If you’ve experienced crime it can be hard to find words to describe how you’re feeling.
As victim advocates working with young people, we believe it’s important to help you communicate your experiences in your own words, and in a way that makes you feel comfortable and safe.
In this post, we’ll be sharing 3 creative resources we use to help the children and young people we work with to feel listened to and move forward after crime.
1. Worry Eaters
Our colourful and cuddly worry eaters are ideal for primary aged children, but can also be used with older children and even adults.
The worry eater is a way to encourage you to write down or draw your worries and store them in the worry eater’s mouth. The worry eater’s mouth can then be zipped closed.
This activity can help you to express your feelings in your own words. It can also help to start bigger conversations that help you to talk about some of the other feelings you might experience after a crime.
2. Who’s Been in our Tree
An illustrated story developed at Victim Support telling the tale of Fox, Badger, Hedgehog and Squirrel, as they discover that someone has burgled their tree.
We use this book with parents, schools, and young people to help them to talk about the after effects of crime.
Burglary of any type is a big shock, and can have a huge impact on everyone who experiences it.
You probably know about burglary already, so the book is an easy way to talk about other emotions and ways of coping after the effects of burglary and other crimes.
There’s a chance you may have also experienced other types of crime too. So this book shows the importance of having a strong team of people who can support you.
You can learn more about the author and the science behind the book here: Who’s Been in Our Tree.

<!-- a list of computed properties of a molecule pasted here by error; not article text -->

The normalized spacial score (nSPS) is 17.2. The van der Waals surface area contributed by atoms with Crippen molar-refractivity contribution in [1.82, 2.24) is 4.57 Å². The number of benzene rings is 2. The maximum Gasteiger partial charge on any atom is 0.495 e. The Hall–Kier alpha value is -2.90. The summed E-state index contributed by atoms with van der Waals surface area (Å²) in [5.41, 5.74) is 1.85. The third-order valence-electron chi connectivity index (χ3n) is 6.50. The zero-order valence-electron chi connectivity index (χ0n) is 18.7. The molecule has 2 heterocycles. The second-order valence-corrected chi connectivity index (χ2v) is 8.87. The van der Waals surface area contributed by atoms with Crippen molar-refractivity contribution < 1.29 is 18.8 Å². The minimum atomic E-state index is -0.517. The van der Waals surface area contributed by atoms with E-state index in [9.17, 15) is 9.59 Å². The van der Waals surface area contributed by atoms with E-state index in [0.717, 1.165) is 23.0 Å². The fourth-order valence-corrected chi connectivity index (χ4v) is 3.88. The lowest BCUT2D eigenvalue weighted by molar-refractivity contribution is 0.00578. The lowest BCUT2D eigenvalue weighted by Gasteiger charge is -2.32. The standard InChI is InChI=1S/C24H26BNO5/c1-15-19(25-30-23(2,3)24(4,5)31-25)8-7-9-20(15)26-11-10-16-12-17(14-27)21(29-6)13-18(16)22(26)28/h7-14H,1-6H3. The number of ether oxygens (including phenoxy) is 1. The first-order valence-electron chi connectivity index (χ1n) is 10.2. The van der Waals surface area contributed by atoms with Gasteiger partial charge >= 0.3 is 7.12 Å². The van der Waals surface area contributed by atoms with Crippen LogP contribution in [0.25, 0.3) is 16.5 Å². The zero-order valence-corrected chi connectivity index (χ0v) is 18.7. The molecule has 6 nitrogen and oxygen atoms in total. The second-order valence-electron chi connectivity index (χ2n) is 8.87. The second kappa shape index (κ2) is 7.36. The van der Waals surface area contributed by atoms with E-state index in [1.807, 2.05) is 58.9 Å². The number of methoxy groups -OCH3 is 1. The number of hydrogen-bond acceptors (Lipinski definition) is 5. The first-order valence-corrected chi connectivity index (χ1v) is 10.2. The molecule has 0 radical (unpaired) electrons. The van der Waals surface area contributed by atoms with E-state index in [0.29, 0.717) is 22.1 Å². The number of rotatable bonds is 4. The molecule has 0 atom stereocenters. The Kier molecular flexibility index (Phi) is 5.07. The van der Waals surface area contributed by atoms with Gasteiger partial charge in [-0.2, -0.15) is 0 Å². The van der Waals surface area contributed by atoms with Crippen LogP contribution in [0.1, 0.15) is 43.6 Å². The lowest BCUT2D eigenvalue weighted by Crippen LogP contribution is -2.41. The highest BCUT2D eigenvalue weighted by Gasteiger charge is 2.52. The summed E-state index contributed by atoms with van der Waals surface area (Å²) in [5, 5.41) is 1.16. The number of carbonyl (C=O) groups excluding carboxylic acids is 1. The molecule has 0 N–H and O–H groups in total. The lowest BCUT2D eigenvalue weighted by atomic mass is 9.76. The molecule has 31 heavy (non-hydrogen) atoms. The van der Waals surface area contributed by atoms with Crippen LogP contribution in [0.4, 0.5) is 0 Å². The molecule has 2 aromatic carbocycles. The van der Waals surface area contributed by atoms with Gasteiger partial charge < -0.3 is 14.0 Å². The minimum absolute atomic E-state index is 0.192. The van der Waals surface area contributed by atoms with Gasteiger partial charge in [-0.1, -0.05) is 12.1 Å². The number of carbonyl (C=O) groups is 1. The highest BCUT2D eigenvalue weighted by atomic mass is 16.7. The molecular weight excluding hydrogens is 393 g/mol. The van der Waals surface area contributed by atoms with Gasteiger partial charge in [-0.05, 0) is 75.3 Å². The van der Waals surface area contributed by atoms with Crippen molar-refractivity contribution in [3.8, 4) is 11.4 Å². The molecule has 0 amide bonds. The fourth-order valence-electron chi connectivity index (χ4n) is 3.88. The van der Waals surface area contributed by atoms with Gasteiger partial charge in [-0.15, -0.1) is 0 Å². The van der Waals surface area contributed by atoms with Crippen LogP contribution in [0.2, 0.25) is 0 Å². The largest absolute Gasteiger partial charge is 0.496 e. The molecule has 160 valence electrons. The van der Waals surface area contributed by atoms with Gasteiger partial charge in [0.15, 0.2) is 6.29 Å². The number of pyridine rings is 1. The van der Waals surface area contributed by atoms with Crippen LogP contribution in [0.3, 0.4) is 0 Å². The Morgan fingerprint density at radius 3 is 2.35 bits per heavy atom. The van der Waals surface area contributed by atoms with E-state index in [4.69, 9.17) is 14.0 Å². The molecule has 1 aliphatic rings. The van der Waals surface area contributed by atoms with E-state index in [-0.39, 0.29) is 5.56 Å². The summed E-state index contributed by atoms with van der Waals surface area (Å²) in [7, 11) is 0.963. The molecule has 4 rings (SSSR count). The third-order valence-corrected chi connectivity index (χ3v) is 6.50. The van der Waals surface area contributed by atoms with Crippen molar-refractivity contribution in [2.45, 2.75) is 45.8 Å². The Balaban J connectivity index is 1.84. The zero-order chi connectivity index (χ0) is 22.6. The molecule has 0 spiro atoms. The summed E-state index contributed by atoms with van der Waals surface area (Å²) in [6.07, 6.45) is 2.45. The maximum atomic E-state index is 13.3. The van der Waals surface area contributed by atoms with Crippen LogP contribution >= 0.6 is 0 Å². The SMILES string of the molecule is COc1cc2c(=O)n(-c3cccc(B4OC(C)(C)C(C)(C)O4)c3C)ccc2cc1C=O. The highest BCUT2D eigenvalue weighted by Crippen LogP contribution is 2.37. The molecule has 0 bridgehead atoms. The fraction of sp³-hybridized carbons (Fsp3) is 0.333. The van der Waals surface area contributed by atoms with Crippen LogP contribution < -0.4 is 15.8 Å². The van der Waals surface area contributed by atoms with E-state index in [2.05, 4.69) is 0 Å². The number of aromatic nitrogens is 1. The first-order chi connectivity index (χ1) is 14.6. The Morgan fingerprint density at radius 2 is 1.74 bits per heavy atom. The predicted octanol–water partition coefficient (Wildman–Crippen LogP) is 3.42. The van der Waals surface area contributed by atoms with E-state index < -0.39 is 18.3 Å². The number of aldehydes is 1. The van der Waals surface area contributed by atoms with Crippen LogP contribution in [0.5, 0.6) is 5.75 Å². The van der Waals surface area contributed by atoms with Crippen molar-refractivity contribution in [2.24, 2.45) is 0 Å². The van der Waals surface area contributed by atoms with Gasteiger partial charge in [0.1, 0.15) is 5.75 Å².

3. Feelings Flashcards
Our feelings flashcards are a fun and creative way for parents and children to talk about different kinds of feelings.
They’re also a great way for young children to communicate their emotions without having to use words.
This resource encourages the idea that feelings are normal, that it’s okay to talk about them, and that everyone feels them at different times.
In all our work, we want children and young people to feel included, and safe to explore and share their thoughts and feelings.
Because of this, our specially trained practitioners love to come up with creative ideas and solutions that help build resilience and a sense of well-being.
Our worry eaters, the Who’s Been in Our Tree book, and the feelings flashcards, are just three examples of the tools we use to help children and young people who have been impacted by crime.
Written by John
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If you or your child has been affected by crime then you can contact us via our live chat facility or call our Gloucestershire team on TN 0808 281 2446 (9am-8pm, Mon to Fri) for free and confidential advice.